World / Politics

Anti-Semitic and political violence rattle run-up to U.S. midterm elections as Trump stays toxic course


“This American carnage stops right here, and stops right now,” President Donald Trump said at his inauguration, describing a fractured society. Twenty-one months later, voters brace for midterm elections darkened by the specter of domestic terrorism.

Last weekend’s murder of 11 people at a Pittsburgh synagogue, days after an unabashed Trump fan allegedly sent pipe bombs to several of the president’s critics, has brought a painful new wrinkle to the election.

But while the week of deadly outrage, which included a white supremacist charged with the murder of two African Americans at a Kentucky supermarket, could motivate more voters to head to the polls, it is unlikely to shift many positions, experts and voters said.

“It’s not going to change how I’m voting, but I do hope it does open some eyes to people that you need to stand up to the bigotry and hatred wherever it is,” Gary Schermer, a retired teacher, told AFP as he visited a memorial for Tree of Life Synagogue shooting victims.

“You’ve got to call out people who encourage that, whether they encourage it directly or indirectly,” the 67-year-old Democratic Party supporter added, alluding to Trump and other politicians accused of contributing to the noxious atmosphere.

At a moment of deep national division, with the political temperature soaring, the Nov. 6 poll is unquestionably a referendum on Trump.

Opposition Democrats, seeking to regain majorities in the U.S. House and Senate, are highlighting what they see as his toxicity, while many Republicans embrace the president’s leadership style and conspiracy-mongering.

Even as the deadliest attack on Jews in recent U.S. history, and the alarming act of politically motivated pipe bombs sent to figures like Barack Obama and Joe Biden, put American beliefs to the test, voters remain entrenched.

The violence “won’t move the needle either way,” said professor G. Terry Madonna, director of the Center for Politics and Public Affairs at Franklin and Marshall College, in Pennsylvania.

“My sense is that those events will have a reinforcing effect, not a transforming one.”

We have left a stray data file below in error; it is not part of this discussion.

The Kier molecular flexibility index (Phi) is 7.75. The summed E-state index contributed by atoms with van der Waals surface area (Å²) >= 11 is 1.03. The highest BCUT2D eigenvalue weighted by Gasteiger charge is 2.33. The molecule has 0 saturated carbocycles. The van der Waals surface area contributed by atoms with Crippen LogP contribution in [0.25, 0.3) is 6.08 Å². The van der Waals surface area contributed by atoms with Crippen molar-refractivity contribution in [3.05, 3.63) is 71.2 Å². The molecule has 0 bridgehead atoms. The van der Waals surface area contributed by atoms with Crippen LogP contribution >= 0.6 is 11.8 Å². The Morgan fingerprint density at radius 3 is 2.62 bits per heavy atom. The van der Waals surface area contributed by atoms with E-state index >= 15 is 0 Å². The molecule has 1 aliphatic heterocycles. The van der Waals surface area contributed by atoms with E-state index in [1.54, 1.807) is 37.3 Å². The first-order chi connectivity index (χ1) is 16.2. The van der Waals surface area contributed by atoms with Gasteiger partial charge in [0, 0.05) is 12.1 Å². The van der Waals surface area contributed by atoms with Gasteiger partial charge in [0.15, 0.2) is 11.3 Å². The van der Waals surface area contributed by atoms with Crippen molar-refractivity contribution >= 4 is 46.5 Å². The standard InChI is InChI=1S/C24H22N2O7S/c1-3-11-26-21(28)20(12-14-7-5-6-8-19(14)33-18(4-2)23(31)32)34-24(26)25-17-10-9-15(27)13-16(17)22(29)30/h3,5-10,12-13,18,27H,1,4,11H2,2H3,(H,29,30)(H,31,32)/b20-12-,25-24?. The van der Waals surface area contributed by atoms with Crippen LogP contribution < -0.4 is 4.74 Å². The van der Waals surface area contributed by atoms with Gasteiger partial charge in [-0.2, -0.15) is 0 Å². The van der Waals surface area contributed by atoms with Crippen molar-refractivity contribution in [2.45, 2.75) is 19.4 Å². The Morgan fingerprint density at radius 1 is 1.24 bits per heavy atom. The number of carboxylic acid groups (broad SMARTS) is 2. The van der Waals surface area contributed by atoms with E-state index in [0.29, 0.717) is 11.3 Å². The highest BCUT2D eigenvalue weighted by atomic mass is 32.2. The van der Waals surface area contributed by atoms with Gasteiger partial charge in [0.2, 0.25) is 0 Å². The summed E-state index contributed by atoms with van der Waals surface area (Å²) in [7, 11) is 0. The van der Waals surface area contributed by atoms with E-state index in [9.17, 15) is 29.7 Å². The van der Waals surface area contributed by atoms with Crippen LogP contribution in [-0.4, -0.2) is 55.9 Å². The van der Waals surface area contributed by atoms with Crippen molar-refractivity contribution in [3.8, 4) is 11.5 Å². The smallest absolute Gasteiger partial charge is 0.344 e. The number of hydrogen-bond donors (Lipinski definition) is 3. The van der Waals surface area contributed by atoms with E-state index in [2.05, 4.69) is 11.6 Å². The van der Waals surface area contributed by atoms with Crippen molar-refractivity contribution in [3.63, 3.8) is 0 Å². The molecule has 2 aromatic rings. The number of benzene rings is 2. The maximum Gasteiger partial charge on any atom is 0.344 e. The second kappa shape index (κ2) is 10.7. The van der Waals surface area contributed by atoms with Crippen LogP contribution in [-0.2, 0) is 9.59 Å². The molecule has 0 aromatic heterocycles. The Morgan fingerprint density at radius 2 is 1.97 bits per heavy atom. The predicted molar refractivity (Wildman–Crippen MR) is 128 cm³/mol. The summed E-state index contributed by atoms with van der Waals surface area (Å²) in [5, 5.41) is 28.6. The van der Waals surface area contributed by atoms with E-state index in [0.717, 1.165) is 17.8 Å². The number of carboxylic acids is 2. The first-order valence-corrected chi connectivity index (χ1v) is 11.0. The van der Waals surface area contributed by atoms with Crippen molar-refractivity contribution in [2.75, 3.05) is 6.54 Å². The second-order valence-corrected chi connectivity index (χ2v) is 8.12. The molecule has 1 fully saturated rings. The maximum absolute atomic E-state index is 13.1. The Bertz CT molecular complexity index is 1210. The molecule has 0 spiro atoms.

The current anxious and divisive political era could be traced back to Trump’s trash-talking presidential campaign, which kicked off in 2015 with his call for the death of political correctness and his accusation that some Mexican immigrants were “rapists” and drug dealers.

He kept the bombast at full tilt, calling for a ban on Muslims entering the country, branding his Democratic rival, Hillary Clinton, “the most corrupt person” ever to seek the presidency, and bragging he could shoot people on Fifth Avenue and not lose votes.

Horrified observers said Trump was fueling bigotry, and predicted his campaign would self-implode. Instead, his caustic talk helped him win the White House.

Today Trump’s raging rhetoric remains front and center, and in recent weeks he has sought to delegitimize the opposition, accusing Democrats of turning into an angry “mob.”

Several Democrats blame him for encouraging extremism.

Even as mourners gathered for vigils Saturday, Trump maintained his political schedule, attending a campaign rally in Illinois where he condemned anti-Semitism, then attacked his critics as “very stupid” people.

The White House, facing questions about Trump’s tone, insisted his political attacks are fair game, especially in a heated midterm season.

Several recent concerns have caught the electorate’s attention in addition to the violence, including the confirmation of Brett Kavanaugh to the Supreme Court, and a U.S.-bound caravan of Central American migrants that Trump allies say is promoted by liberals.

“Kavanaugh and the caravan activated Republicans and the violence and bombs activated Democrats,” University of Virginia professor Larry Sabato said.

“We are going to have a high turnout, with people from both parties now at a fever pitch.”

Some Democrats, like strategist Doctor Dena Grayson, warn that the increasing normalization of hateful rhetoric has led Americans to “become immunized to these acts of violence, which is extremely disturbing.”

But there is also a call from within the party to not merely point fingers at Trump, but hammer home their core messages of improving health care and education, and providing opportunities for all Americans.

“Those are the issues that at the end of the day really matter to the voters,” Grayson said.